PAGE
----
After our first blog post last week, we’ve been inundated with more innovative ideas and great ways care homes are going the extra mile for residents during COVID-19. And while the pandemic has brought a new normality that’s been difficult for us all, it’s been even more challenging for care homes, their residents and their family and friends.
Get inspired with our latest round-up of ways care homes across the country are keeping their residents active, happy and in good spirits.
Video calls and adopting a grandparent
At Heatherwood Health Centre in Surrey, residents have been busy video calling family and friends through WhatsApp. Recently purchased iPads and tablets are left on charge in the main lounge, meaning calls can be taken at any time of the day. This allows residents to see and speak to their loved ones just as they would when visiting.
They’ve received letters from the community and a local school, with residents writing back and forming relationships. The home is also set to join the Adopt a Grandparent scheme, which sees residents paired with a volunteer based on common interests and their background. Letters and photos will be exchanged, and ultimately pairings will be able to communicate face to face through video calls.
Heatherwood are communicating with families on a daily basis by sending pictures from activities and providing health updates via email and phone. This has a positive impact on the wellbeing of residents’ relatives and friends, who may be feeling particularly concerned or worried at the present time.
Video calls are also being utilised at Newgrange Residential Care Home in Cheshunt, this time via Skype. A dementia interactive touch table is also available, allowing families to dial in anytime of the day and see what’s happening in the residents’ lounge; from there they can then be connected with those who mean the most.
The calls are restricted to specific times of the day so carers can be on hand to offer emotional support for residents. Given the circumstances, it can be common that these conversations are difficult; just as understanding the wider situation is for residents.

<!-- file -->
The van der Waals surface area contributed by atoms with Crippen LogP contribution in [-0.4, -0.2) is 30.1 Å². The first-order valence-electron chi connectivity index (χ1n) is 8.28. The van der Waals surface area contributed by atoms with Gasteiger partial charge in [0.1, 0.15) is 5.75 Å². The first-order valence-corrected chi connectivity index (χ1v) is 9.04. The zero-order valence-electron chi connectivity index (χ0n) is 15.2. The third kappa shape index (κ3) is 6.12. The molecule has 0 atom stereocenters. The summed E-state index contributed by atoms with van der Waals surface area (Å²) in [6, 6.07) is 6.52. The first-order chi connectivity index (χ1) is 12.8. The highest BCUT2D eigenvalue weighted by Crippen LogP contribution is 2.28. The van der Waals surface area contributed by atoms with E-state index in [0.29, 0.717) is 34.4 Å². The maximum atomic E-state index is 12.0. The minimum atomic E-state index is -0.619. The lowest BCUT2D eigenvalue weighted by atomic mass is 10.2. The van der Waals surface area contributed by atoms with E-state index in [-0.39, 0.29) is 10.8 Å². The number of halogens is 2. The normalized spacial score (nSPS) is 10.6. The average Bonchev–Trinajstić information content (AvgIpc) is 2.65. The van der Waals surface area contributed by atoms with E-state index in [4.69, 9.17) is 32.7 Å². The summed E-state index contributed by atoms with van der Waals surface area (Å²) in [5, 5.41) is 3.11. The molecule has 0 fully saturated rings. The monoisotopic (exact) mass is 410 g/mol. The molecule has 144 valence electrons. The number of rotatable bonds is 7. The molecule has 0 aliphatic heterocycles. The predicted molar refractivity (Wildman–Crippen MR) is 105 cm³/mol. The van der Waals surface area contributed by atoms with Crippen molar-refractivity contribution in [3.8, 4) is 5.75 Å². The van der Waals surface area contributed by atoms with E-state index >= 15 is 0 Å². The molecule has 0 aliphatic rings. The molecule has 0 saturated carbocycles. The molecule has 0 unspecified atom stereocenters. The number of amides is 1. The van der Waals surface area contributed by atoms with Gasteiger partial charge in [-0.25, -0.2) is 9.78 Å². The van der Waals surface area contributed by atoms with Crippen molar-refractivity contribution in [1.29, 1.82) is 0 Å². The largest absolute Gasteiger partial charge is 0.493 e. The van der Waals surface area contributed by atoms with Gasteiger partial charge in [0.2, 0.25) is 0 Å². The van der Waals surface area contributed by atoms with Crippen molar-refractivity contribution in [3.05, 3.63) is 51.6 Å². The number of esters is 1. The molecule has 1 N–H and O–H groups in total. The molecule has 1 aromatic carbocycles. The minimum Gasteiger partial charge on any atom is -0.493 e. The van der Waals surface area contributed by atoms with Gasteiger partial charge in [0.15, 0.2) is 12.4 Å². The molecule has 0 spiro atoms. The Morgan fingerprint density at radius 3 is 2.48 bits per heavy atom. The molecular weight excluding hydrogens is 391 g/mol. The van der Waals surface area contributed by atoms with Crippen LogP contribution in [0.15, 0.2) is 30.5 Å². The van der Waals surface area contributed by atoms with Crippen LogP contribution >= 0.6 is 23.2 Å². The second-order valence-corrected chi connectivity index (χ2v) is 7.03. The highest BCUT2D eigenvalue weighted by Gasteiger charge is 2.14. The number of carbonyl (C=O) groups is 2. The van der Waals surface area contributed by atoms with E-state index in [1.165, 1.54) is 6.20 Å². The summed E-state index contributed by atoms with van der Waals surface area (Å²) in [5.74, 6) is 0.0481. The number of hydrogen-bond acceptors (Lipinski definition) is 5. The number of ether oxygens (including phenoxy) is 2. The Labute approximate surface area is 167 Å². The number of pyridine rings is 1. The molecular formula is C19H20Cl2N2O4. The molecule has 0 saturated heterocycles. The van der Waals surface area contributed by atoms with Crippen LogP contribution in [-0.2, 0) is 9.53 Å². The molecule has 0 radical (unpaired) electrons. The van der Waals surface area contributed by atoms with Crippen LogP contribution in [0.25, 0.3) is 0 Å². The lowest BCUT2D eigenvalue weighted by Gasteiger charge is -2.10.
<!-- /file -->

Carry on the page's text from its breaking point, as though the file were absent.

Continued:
Giving residents more control over services
For many care homes, the challenges have not just been clinically but also from a service and support angle. At Woodleigh House in the Rossendale Valley, their services promote and rely on community activities, as well as education and learning sessions. As a result, COVID-19 has required an all new approach that follows the new restrictions and guidelines while providing the same level of care.
Residents have been given more control and choice over the type of services. This has resulted in new skills and methods of support being delivered, including FaceTime and Skype calls, Facebook use and letter writing; all of which have allowed residents to communicate in new ways. Treasure hunts have been held within the home and its grounds, providing some friendly competition and excitement at a difficult time.
They’ve also introduced an online shopping task to help boost budgeting and saving skills. The TUC & TAC shop was set up with a budget of £100, with residents buying something from the shop every Friday. Over the weekend the shop is then restocked, with staff and residents helping to choose items to buy that fellow residents might like. Residents have been humble and thoughtful by thinking of what others will want not just themselves. The shop also provides a small profit, with the kitty set to be spent on a post-lockdown party!
Pictures, postcards and a quote a day
In London, the Pilgrims’ Friend Society is another organisation to have set up weekly Zoom calls and FaceTime sessions. Residents have been busy creating coloured rainbows for staff to put up in their homes, while the home has received pictures and postcards from local children community groups including the scouts and schools.